The harmful nature of the fashion industry is a painful reality and will likely require heavy regulation put in place as well as the revamp of the entire supply process, but this doesn’t mean that there is no worth in trying to become more sustainable. Certain technological advancements have allowed for the promise of new, more sustainable techniques when it comes to creating in fashion. A big example of this has been 3D Printing.  

As the old makes way for the new, we will see a greater involvement of technology in the fashion industry, and whilst there are obviously many benefits to be reaped, will this continued development lessen the human involvement in an industry comprised for human expression, and is this a bad thing?

I think that it’s hard to discern how it will impact the industry immediately, but I can see pros and cons for it. On one hand, it’s usage could help to decrease child labour, and stop putting people in the way of the treacherous work conditions that help perpetuate fast fashion. On the other hand, depending on how much it impacts the world of high fashion, some may argue that using AI-based machines to put together some of the avant-garde designs, takes away some of the artisanal value in place of efficiency. It remains to be seen however, the extent to which technology will be involved in the crafting process of is yet to be seen, and so it’s difficult to place any damning judgements as of now.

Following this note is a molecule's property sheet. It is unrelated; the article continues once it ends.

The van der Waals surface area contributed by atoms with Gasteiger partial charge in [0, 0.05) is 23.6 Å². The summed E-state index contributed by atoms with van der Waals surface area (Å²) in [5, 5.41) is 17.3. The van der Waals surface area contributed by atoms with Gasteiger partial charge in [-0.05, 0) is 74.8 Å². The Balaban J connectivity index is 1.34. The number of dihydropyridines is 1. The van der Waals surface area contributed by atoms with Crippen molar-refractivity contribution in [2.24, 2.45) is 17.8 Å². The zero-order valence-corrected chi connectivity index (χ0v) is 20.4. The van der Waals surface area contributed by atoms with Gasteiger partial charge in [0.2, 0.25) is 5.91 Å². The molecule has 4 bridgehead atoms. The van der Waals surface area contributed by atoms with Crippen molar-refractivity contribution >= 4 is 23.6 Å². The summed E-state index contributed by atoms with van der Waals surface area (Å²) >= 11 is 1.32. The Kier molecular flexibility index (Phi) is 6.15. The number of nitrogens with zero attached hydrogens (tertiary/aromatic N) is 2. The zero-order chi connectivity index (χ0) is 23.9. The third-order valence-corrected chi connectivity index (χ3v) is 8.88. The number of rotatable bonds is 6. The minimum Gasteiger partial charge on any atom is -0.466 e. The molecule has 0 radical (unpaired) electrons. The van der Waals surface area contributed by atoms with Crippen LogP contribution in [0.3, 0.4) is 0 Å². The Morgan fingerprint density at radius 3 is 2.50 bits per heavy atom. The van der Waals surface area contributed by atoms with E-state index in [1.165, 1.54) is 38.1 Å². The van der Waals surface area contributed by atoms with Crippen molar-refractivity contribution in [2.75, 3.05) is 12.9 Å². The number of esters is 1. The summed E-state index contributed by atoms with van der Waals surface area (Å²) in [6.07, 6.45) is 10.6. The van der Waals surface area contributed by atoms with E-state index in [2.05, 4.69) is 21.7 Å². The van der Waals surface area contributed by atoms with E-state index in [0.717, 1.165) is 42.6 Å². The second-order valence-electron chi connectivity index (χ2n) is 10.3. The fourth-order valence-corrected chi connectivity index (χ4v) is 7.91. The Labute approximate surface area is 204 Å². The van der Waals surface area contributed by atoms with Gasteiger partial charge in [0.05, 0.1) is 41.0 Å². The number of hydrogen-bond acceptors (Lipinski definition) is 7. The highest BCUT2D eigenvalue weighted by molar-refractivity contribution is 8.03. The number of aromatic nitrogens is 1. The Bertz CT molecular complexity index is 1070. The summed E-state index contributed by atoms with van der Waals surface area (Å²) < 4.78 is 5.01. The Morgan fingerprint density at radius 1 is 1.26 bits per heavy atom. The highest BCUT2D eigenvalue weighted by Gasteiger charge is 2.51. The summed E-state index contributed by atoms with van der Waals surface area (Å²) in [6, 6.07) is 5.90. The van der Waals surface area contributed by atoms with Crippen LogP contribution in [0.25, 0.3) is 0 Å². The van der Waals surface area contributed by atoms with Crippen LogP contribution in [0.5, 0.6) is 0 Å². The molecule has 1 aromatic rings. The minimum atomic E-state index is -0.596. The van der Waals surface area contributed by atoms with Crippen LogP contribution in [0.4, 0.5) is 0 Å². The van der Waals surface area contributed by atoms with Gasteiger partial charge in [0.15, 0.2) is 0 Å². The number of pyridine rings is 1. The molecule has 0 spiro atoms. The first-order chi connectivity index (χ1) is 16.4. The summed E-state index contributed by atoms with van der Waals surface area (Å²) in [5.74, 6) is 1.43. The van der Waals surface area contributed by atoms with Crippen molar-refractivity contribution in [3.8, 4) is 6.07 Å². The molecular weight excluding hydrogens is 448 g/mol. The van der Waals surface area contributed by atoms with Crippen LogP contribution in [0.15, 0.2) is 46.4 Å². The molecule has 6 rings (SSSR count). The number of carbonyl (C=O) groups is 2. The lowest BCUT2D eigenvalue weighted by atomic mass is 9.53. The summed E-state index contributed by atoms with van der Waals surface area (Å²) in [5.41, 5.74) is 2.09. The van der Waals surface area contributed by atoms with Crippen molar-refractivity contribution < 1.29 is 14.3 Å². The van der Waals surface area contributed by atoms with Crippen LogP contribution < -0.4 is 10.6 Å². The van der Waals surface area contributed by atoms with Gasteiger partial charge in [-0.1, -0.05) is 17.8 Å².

Regardless of how it develops later however, we can already see many positives through its development in fashion, providing alternatives to methods which are polluting and wasteful, as well as opening a brand-new environment for brands to explore from a marketing standpoint, without any physical limitations. The further technology innovates, the more the potential of the fashion industry, and all its great, creative minds within it, will be advanced, and I for one, cannot wait to see what the future holds for it.

IORMA FashTech – Digital Incubator

IORMA Disruptive Technologies Strategy Director

Learn and engage more with the digital future for the fashion and apparel sector at the IORMA FashTech Digital Incubator … a partnership between IORMA and University College London UCL.

IORMA FashTech

IORMA FashTech